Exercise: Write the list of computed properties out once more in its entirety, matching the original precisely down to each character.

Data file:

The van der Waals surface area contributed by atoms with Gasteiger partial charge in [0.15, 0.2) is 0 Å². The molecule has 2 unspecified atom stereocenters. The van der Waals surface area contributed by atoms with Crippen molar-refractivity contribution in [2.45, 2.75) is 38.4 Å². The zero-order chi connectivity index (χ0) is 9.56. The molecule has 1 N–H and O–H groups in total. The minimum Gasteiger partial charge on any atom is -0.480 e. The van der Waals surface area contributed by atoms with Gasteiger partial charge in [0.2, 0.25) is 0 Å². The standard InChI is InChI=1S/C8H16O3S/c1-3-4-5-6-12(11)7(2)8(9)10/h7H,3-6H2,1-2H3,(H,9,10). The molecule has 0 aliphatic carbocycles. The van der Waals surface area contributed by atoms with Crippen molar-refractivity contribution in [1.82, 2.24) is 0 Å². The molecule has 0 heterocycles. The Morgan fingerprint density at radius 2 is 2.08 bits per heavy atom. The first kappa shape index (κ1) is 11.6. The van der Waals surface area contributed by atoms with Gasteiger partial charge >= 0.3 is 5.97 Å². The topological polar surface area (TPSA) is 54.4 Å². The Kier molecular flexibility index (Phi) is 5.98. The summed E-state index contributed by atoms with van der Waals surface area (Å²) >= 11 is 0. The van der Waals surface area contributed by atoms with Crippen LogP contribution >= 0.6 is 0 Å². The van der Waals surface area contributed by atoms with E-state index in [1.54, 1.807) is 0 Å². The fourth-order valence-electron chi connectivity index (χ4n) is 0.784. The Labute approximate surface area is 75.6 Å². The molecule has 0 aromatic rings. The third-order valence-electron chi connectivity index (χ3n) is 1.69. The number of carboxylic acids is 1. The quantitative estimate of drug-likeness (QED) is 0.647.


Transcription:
The van der Waals surface area contributed by atoms with Gasteiger partial charge in [0.15, 0.2) is 0 Å². The molecule has 2 unspecified atom stereocenters. The van der Waals surface area contributed by atoms with Crippen molar-refractivity contribution in [2.45, 2.75) is 38.4 Å². The zero-order chi connectivity index (χ0) is 9.56. The molecule has 1 N–H and O–H groups in total. The minimum Gasteiger partial charge on any atom is -0.480 e. The van der Waals surface area contributed by atoms with Gasteiger partial charge in [0.2, 0.25) is 0 Å². The standard InChI is InChI=1S/C8H16O3S/c1-3-4-5-6-12(11)7(2)8(9)10/h7H,3-6H2,1-2H3,(H,9,10). The molecule has 0 aliphatic carbocycles. The van der Waals surface area contributed by atoms with Crippen molar-refractivity contribution in [1.82, 2.24) is 0 Å². The molecule has 0 heterocycles. The Morgan fingerprint density at radius 2 is 2.08 bits per heavy atom. The first kappa shape index (κ1) is 11.6. The van der Waals surface area contributed by atoms with Gasteiger partial charge >= 0.3 is 5.97 Å². The topological polar surface area (TPSA) is 54.4 Å². The Kier molecular flexibility index (Phi) is 5.98. The summed E-state index contributed by atoms with van der Waals surface area (Å²) >= 11 is 0. The van der Waals surface area contributed by atoms with Crippen LogP contribution >= 0.6 is 0 Å². The van der Waals surface area contributed by atoms with E-state index in [1.54, 1.807) is 0 Å². The fourth-order valence-electron chi connectivity index (χ4n) is 0.784. The Labute approximate surface area is 75.6 Å². The molecule has 0 aromatic rings. The third-order valence-electron chi connectivity index (χ3n) is 1.69. The number of carboxylic acids is 1. The quantitative estimate of drug-likeness (QED) is 0.647.